The wine itself is majestic! It all starts with a heavenly full purple robe. The bouquet delivers the extra lift which is associated with whole bunch fermentation, introducing an ethereal element to a wine which is superbly concentrated from the outset. The wine is even more subtly nuanced than the regular Clos de la Roche, wearing a cloak of harmonious density lightly. The balance of fruit, fine tannins and perfectly integrated acidity stretches out to finish of the utmost persistence.



The white wines are matured in barrels from the Tonnellerie Damy. All wines are being matured in new 228 litre barrels this year, as is the custom, with the following exceptions among the white wines: The Chablis 1er Cru has been placed in one year old 228 litre barrels, while the Pouilly-Fuissé is currently in a mix of new 456 litre barrels and stainless steel tank. These components will be blended to fill the barrels for the purchasers of this wine.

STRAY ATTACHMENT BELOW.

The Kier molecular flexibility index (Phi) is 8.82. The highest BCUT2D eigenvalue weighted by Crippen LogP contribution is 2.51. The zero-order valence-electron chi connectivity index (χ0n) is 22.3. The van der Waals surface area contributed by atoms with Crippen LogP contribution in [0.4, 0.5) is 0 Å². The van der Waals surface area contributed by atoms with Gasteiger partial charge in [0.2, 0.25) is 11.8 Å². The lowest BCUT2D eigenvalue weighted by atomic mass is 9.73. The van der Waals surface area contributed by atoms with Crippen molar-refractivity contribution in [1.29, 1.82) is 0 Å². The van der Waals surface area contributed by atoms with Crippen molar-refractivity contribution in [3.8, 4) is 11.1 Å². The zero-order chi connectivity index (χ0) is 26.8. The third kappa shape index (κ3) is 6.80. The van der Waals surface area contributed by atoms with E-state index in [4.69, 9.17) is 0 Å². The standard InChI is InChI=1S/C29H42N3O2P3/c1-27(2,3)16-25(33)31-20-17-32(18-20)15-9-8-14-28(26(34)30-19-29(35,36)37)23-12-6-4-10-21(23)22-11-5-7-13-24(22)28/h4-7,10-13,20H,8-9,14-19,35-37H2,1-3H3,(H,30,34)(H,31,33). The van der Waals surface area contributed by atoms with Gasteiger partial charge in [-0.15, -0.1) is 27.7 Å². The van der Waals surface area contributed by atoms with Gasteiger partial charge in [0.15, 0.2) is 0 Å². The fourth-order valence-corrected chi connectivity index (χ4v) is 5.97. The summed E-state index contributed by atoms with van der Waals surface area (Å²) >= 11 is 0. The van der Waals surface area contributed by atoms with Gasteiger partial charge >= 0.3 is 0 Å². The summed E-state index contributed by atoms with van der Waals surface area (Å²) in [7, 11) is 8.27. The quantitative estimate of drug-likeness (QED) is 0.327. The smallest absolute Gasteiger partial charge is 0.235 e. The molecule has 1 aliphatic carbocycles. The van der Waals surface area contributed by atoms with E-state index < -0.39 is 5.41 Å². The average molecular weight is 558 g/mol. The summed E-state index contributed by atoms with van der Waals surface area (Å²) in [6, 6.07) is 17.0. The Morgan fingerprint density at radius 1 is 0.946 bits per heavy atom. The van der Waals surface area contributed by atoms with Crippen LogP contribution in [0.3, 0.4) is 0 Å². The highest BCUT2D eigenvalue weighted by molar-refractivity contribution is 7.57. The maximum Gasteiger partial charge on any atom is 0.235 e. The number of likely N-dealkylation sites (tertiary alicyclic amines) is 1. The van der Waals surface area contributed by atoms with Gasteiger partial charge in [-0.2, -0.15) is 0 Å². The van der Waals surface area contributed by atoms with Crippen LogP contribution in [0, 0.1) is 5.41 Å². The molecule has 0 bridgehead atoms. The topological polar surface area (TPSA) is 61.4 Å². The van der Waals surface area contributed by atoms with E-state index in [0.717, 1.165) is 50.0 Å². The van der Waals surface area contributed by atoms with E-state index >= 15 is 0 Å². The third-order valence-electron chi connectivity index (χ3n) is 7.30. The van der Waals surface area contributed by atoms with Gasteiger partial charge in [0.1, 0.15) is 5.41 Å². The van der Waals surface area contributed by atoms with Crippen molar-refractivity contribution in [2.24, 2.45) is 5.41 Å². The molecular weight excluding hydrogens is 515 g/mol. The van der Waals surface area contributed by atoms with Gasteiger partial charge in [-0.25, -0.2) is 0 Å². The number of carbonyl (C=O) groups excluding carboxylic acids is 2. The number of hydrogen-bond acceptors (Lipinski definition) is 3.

2020 is the fourth exciting white wine vintage in a row, and destined to be the greatest of them. The tasting of the young samples in the cuverie of the Hospices de Beaune was a humbling experience. Sugar and therefore alcohol levels are similar to 2019 but with even better acidity and a more dynamic taste profile. Great wines in the making, with very good ageing potential.

Pouilly-Fuissé, Cuvée Françoise Poisard (25 barrels)

A fine fresh clear colour. The bouquet displays a southern exuberance in a very fresh style. The 2020 Pouilly-Fuissé offers a gorgeously clear and fine bouquet with light peach and pear notes, backed by just the right acidity. The barrel element is in harmony, and there is a strikingly long finish.

St-Romain, Cuvée Joseph Menault (9 barrels)